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Injuries and Treatment

The Speedgoat’s Tips for Ultrarunning Longevity

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Ultrarunners see more than their fair share of burnout, but Karl Meltzer has been going strong since the 90s. Here’s how he does it

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Photo by Matt Trappe.

 

Has anyone been doing it better—for longer—than Karl “Speedgoat” Meltzer?

With 36 100-mile wins dating back to the 90s, Meltzer, 47, of Salt Lake City, Utah, is a shining example of longevity in ultrarunning. Many other top-level athletes have risen to prominence and faded away with overuse injuries or burnout in that same time.

Ultramarathons, after all, are brutally tough on your body; but whether driven by fun and friends (most of us) or pressure by sponsors (a select few), it’s easy to run too many of them, and train too much in between.

Resisting the call of the trail can be difficult. But if trail running is an important part of your life—and for a smaller percentage of people, if racing well is important to you—it is equally important to know when to pull back, so you can enjoy the trails for many years to come.

So Trail Runner asked Meltzer to share a few tips that have kept him racing and running well over the long haul. Here’s what he had to say.

 

1. Don’t race too much. “Some people do [over-race], but I think it’s because they are basically excited to just be on the trail. It becomes very addicting. When someone is running well, they never feel as though they are racing too much, until they finally break. I ran a lot of races in my day, but I did that on minimal training miles, and used the races as my big runs.”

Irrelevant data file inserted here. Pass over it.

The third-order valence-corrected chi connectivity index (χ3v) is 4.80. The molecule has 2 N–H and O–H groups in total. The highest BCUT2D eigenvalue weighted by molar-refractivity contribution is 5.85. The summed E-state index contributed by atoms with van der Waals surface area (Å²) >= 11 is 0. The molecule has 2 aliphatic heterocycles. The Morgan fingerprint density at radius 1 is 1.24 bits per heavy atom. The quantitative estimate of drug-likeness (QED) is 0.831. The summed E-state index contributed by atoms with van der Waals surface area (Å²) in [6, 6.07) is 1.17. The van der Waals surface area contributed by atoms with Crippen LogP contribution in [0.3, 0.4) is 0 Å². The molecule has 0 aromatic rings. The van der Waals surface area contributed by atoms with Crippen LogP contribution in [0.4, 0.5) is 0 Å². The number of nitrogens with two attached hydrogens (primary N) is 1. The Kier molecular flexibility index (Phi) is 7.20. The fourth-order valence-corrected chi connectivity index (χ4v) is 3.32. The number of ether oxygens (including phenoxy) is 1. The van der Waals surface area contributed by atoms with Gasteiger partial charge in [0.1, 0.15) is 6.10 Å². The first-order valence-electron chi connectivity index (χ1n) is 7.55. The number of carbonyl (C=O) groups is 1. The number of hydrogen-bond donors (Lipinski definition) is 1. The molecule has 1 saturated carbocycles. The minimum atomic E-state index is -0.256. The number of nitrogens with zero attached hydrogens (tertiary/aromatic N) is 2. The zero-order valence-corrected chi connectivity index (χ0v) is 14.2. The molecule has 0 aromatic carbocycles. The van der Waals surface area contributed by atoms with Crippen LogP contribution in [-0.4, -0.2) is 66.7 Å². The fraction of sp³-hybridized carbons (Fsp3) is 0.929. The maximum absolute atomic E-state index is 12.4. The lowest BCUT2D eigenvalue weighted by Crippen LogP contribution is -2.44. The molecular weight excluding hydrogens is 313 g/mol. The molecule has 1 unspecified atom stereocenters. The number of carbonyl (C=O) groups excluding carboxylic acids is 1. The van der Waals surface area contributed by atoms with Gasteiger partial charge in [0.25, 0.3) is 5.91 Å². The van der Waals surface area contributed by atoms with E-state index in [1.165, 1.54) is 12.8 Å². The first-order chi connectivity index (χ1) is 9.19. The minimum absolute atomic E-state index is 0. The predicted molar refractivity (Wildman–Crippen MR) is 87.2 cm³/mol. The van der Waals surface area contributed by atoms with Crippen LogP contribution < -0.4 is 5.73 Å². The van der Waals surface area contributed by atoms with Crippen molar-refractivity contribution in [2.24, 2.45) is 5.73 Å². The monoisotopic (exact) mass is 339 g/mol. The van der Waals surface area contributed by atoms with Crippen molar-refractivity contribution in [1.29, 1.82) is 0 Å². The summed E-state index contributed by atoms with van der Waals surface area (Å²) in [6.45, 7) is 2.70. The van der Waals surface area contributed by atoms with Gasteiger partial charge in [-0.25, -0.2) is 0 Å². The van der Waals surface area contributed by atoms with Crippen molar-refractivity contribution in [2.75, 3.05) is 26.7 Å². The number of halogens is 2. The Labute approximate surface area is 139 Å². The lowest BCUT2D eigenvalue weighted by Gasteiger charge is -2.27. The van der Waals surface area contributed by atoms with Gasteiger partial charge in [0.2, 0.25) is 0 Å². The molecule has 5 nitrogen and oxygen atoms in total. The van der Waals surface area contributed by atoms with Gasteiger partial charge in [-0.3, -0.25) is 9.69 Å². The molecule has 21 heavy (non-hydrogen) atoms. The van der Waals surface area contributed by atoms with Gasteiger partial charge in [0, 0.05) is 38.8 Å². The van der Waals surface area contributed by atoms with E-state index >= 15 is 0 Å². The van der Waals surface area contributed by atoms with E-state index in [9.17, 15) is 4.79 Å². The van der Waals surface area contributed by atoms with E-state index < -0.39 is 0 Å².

2. After races, recover fully … “I wait till the soreness subsides, then go for a longer walk. I eat well, and often, and feel my body coming back. Sleep is also a key factor. I sleep a lot after longer races; this is when the body really ‘regrows’ back to normal. I usually will have one good run a few weeks after a race, and say I’ve ‘turned the corner’ on recovering.

 

3. … and don’t come back too fast. “Many people definitely have the itch to get back at it prematurely, especially after a good performance. I see this all the time with clients I coach, but I have to tell them to hold back the reins and respect recovery. What I do typically see for those that try to come back too fast is a good week almost directly after a good performance (running on adrenaline), then two weeks later they’re burnt and tired. I do my best to avoid that and keep the miles growing back super slow.”

 

4. Listen to your body. “I don’t overtrain between races, and I really listen to my body for signs of tiredness. If I need a break I take it. Each day I run, it’s generally on feel. I listen for signals of overuse injuries and address them immediately, instead of pushing through things.”

 

5. Take downtime. “I take a break each year in November-December and run much less. I may even run a race at that time, but it’s just for fun, not for competition.”